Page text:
Data Protection and The Right to be Forgotten
We have extensive experience of enforcing data protection rights, now enshrined in the General Data Protection Regulation (GDPR), including the right to erasure (better known as the “Right to be Forgotten”), the right to object to processing and the right of access.
Data protection law provides a vital tool for any individual seeking to enforce their rights in respect of intrusive, improper or unauthorised use of their personal information.
The Right to be Forgotten
- Internet Search Results
If there is information about you on the internet you would rather wasn’t there, you may be able to get it removed by exercising your rights to privacy and data protection.
We can help you seek the removal of links to historic, irrelevant or inaccurate data that appears in name-based internet search results.
Exercising this right can help reduce the visibility of historic, adverse material in your online profile.
We can help with delisting requests to internet search engines including Google, Yahoo and Bing and can advise on complaints to the Information Commissioner’s Office [ICO], escalating to legal action where appropriate.
The information that may be delisted may include information about spent convictions or past criminal prosecutions.
We were at the vanguard of the implementation of this right in this jurisdiction, acting for the claimants in the landmark cases of NT1 and NT2 -v-Google, where articles reporting convictions that had become spent appeared prominently in Google search results.
- Due Diligence Reports
Reports generated about you for the purpose of standard Know Your Client (“KYC”), ‘onboarding’ and due diligence procedures, including by organisations such as World-Check and WorldCompliance, may contain data that is inaccurate or out of date and which may be being processed in breach of your data protection rights.
We can help you to discover what information such organisations may hold about you and make available to their subscribers, as well as seek the amendment or sometimes removal of such information from their databases. We also have a strong track record in securing compensation/damages for clients whose rights have been infringed.
We advise clients on a wide range of issues relating to due diligence reports, such as the inclusion of inaccurate, historic and out-of-date information; reliance on inappropriate sources or ‘fake news’ websites; references to international watchlists or allegations of terrorism; and clients who have been categorised as a ‘Politically Exposed Person’ (‘PEP’) due to a public role, office or association.
- Source publishers and online resources
In some cases, we can ask the source publishers to remove material that is published in breach of data protection rights, for example where the material is inaccurate. Material can include photographs, video and other information including financial, medical and other sensitive or personal information.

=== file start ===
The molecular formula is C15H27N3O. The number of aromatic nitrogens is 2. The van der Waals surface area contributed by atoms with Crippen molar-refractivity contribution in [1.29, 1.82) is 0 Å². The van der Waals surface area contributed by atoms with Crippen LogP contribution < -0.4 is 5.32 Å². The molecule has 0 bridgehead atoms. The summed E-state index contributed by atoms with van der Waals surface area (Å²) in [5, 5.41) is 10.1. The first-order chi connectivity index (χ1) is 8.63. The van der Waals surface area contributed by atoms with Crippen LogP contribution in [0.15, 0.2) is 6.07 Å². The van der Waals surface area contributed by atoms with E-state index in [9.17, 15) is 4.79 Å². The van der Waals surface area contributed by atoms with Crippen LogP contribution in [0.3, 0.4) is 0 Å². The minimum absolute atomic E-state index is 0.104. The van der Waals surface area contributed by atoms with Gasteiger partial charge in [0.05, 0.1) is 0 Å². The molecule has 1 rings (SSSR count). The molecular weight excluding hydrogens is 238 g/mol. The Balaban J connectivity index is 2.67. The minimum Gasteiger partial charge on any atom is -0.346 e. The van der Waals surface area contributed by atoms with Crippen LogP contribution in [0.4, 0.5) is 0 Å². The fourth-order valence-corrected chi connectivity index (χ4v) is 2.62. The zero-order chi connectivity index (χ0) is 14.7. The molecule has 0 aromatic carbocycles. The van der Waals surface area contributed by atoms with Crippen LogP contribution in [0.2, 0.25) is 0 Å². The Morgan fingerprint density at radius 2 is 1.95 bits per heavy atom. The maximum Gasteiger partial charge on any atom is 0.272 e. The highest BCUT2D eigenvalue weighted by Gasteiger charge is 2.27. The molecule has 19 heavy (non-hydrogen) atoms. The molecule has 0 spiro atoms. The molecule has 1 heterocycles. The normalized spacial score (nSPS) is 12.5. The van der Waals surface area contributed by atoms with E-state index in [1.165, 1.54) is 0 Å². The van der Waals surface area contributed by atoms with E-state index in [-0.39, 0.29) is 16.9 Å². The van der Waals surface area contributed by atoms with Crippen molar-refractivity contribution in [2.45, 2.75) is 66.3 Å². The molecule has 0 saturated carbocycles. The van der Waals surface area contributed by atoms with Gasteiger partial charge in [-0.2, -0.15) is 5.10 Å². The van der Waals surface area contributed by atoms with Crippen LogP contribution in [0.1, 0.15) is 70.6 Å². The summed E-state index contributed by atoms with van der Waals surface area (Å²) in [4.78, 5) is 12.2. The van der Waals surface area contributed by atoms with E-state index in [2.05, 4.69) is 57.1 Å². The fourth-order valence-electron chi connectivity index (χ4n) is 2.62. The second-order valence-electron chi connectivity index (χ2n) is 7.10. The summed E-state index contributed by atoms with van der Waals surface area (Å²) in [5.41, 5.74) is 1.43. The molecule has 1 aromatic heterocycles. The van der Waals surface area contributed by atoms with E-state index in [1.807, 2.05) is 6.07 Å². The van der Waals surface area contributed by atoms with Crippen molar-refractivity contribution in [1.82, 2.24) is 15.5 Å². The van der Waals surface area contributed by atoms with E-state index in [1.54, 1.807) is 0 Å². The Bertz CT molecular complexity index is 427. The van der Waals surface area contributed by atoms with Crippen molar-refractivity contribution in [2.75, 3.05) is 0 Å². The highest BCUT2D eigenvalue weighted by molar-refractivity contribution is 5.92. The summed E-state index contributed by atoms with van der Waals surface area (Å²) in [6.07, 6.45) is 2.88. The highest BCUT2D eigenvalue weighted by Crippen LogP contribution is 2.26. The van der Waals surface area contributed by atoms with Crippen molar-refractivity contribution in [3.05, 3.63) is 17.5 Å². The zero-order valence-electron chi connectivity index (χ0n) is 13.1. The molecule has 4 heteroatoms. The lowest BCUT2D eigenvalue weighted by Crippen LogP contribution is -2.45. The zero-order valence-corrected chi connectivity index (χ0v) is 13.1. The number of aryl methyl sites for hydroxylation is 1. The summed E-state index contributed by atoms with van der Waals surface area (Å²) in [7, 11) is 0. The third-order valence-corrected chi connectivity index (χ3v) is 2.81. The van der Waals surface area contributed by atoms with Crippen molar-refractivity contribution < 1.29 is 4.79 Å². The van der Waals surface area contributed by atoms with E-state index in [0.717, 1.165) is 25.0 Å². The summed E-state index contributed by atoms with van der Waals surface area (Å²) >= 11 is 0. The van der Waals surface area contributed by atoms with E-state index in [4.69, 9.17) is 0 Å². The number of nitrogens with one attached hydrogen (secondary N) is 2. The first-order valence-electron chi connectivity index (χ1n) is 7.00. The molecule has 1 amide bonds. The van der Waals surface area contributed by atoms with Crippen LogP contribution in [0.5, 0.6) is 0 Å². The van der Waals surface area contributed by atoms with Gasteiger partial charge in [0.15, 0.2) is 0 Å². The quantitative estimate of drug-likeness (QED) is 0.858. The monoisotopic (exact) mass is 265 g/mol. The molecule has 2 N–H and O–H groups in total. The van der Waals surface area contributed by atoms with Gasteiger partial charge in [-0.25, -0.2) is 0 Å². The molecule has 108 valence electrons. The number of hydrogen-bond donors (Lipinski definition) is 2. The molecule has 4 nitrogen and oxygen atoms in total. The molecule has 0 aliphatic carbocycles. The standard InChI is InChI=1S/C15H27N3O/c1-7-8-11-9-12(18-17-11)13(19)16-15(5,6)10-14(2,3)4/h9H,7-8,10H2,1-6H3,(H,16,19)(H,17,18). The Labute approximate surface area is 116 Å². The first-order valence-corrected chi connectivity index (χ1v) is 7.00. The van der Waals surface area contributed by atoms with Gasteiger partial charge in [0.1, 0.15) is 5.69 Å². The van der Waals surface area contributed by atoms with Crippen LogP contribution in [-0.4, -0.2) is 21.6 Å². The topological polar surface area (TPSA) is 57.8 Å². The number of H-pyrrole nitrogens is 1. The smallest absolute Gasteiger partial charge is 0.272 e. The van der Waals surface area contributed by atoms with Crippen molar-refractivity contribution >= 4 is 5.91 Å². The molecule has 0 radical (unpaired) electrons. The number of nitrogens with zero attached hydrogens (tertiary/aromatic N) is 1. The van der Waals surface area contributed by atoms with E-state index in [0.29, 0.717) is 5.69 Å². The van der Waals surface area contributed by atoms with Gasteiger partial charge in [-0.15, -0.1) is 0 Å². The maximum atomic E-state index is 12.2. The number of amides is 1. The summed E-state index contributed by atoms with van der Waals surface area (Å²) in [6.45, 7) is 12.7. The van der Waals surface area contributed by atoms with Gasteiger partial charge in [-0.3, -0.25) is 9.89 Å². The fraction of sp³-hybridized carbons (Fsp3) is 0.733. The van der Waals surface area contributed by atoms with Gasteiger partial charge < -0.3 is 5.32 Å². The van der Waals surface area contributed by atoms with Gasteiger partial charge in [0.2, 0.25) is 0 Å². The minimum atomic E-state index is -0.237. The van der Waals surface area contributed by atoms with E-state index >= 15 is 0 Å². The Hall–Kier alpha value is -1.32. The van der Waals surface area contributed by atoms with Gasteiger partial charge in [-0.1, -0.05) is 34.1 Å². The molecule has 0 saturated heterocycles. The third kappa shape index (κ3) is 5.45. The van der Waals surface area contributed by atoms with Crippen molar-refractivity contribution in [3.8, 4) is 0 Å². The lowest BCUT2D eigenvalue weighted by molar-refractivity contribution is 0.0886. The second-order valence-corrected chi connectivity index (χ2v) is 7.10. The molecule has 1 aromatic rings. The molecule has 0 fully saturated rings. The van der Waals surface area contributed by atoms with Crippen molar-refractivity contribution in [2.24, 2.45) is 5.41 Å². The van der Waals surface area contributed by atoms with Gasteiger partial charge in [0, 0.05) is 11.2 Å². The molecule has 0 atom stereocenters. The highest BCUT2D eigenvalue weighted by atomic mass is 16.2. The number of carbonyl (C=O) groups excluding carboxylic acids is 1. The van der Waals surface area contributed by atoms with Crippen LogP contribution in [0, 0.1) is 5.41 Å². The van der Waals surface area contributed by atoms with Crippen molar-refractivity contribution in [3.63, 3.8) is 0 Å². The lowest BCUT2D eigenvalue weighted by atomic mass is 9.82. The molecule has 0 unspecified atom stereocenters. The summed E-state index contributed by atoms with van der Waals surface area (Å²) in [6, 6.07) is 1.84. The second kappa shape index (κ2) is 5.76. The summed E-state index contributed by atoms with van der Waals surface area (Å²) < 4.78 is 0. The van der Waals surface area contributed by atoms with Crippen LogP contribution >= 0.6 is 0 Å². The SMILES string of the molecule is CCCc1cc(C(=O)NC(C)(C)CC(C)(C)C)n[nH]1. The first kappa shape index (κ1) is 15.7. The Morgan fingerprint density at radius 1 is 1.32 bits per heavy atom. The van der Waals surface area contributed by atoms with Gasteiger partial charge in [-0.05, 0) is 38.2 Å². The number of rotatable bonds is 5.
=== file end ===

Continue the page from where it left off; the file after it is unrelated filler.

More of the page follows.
We can also advise you in circumstances where your personal information is accessible in other web-based resources, including online encyclopaedias, directories and public databases.
Rights of Access
We advise individuals on their rights of access and data controllers on how they respond to a data subject access request.
We can advise on your rights if your data is lost or stolen or if it used in a way that is not authorised by you, and can assist with claims for compensation for data breaches.
24/7 Partner-led Crisis Response
We have a 24-hour, 365 days of the year crisis management response team – one of our specialist partners is always available to respond to urgent crises at any time.
Carter-Ruck successfully sued Google on behalf of a businessman in a ground-breaking High Court case which implemented the “right to be forgotten” in England and Wales. Google was required to delist webpages from the results of searches relating to the claimant’s name
The court ordered Google to delist results about a man’s spent conviction from searches against his name, and upheld his claim for breach of data protection rights and misuse of private information.
The man’s conviction is spent under the UK’s Rehabilitation of Offenders Act, which protects many ex-offenders from the lifelong stigma of past offences.
The judge said the fact that a conviction is spent “will normally be a weighty factor against the further use or disclosure of information about those matters”.
We are working with the charity Unlock helping affected individuals with spent convictions.
Arvind Tiku v S-RM Risk & Intelligence Services Ltd. Carter-Ruck represented businessman Arvind Tiku in a data protection claim against S-RM Intelligence and Risk Consulting Limited.
Carter-Ruck represented businessman Arvind Tiku in a data protection claim against S-RM Intelligence and Risk Consulting Limited [S-RM], a due diligence firm which had prepared reports for clients for KYC purposes which contained serious inaccurate allegations about Mr Tiku.
In light of information and documentation provided by Mr Tiku, S-RM agreed to delete the relevant reports and has informed the clients who received such reports accordingly. In doing so, S-RM took account of the documentary evidence disclosed, the retraction of similar allegations by a Swiss NGO and the fact that the Swiss and Kazakh authorities investigated the business dealings of Mr Tiku, and that such investigations were closed in 2013 with no charges brought and no finding of any wrongdoing. On this basis, S-RM accepted that the allegations investigated by the authorities are false.